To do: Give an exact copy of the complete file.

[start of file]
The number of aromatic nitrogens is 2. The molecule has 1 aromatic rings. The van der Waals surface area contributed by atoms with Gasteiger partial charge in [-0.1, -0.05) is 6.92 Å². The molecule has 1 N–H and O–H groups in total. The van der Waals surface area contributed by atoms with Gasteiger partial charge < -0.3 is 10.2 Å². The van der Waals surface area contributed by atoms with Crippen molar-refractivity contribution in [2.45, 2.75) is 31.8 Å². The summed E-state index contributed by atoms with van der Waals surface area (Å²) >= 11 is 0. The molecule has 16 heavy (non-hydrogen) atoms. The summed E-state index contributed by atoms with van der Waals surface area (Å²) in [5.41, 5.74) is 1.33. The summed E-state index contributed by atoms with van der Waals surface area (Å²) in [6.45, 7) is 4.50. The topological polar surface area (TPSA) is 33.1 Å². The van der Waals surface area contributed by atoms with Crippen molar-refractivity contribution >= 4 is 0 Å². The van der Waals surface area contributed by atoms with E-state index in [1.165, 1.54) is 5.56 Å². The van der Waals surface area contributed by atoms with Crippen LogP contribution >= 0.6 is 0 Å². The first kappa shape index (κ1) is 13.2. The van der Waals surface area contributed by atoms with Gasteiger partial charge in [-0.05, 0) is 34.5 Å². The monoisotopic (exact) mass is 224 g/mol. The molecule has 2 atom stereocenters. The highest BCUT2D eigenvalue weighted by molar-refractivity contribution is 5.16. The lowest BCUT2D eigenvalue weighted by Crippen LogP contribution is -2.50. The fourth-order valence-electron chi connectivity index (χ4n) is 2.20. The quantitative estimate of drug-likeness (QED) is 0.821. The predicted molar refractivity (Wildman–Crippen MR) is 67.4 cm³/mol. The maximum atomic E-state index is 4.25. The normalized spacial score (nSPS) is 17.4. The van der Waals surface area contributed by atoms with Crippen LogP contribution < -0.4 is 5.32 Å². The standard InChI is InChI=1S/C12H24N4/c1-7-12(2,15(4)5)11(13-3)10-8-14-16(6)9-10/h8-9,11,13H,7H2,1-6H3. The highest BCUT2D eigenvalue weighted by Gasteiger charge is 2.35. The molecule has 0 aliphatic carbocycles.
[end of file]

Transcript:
The number of aromatic nitrogens is 2. The molecule has 1 aromatic rings. The van der Waals surface area contributed by atoms with Gasteiger partial charge in [-0.1, -0.05) is 6.92 Å². The molecule has 1 N–H and O–H groups in total. The van der Waals surface area contributed by atoms with Gasteiger partial charge < -0.3 is 10.2 Å². The van der Waals surface area contributed by atoms with Crippen molar-refractivity contribution in [2.45, 2.75) is 31.8 Å². The summed E-state index contributed by atoms with van der Waals surface area (Å²) >= 11 is 0. The molecule has 16 heavy (non-hydrogen) atoms. The summed E-state index contributed by atoms with van der Waals surface area (Å²) in [5.41, 5.74) is 1.33. The summed E-state index contributed by atoms with van der Waals surface area (Å²) in [6.45, 7) is 4.50. The topological polar surface area (TPSA) is 33.1 Å². The van der Waals surface area contributed by atoms with Crippen molar-refractivity contribution >= 4 is 0 Å². The van der Waals surface area contributed by atoms with E-state index in [1.165, 1.54) is 5.56 Å². The van der Waals surface area contributed by atoms with Crippen LogP contribution >= 0.6 is 0 Å². The first kappa shape index (κ1) is 13.2. The van der Waals surface area contributed by atoms with Gasteiger partial charge in [-0.05, 0) is 34.5 Å². The monoisotopic (exact) mass is 224 g/mol. The molecule has 2 atom stereocenters. The highest BCUT2D eigenvalue weighted by molar-refractivity contribution is 5.16. The lowest BCUT2D eigenvalue weighted by Crippen LogP contribution is -2.50. The fourth-order valence-electron chi connectivity index (χ4n) is 2.20. The quantitative estimate of drug-likeness (QED) is 0.821. The predicted molar refractivity (Wildman–Crippen MR) is 67.4 cm³/mol. The maximum atomic E-state index is 4.25. The normalized spacial score (nSPS) is 17.4. The van der Waals surface area contributed by atoms with Crippen LogP contribution < -0.4 is 5.32 Å². The standard InChI is InChI=1S/C12H24N4/c1-7-12(2,15(4)5)11(13-3)10-8-14-16(6)9-10/h8-9,11,13H,7H2,1-6H3. The highest BCUT2D eigenvalue weighted by Gasteiger charge is 2.35. The molecule has 0 aliphatic carbocycles.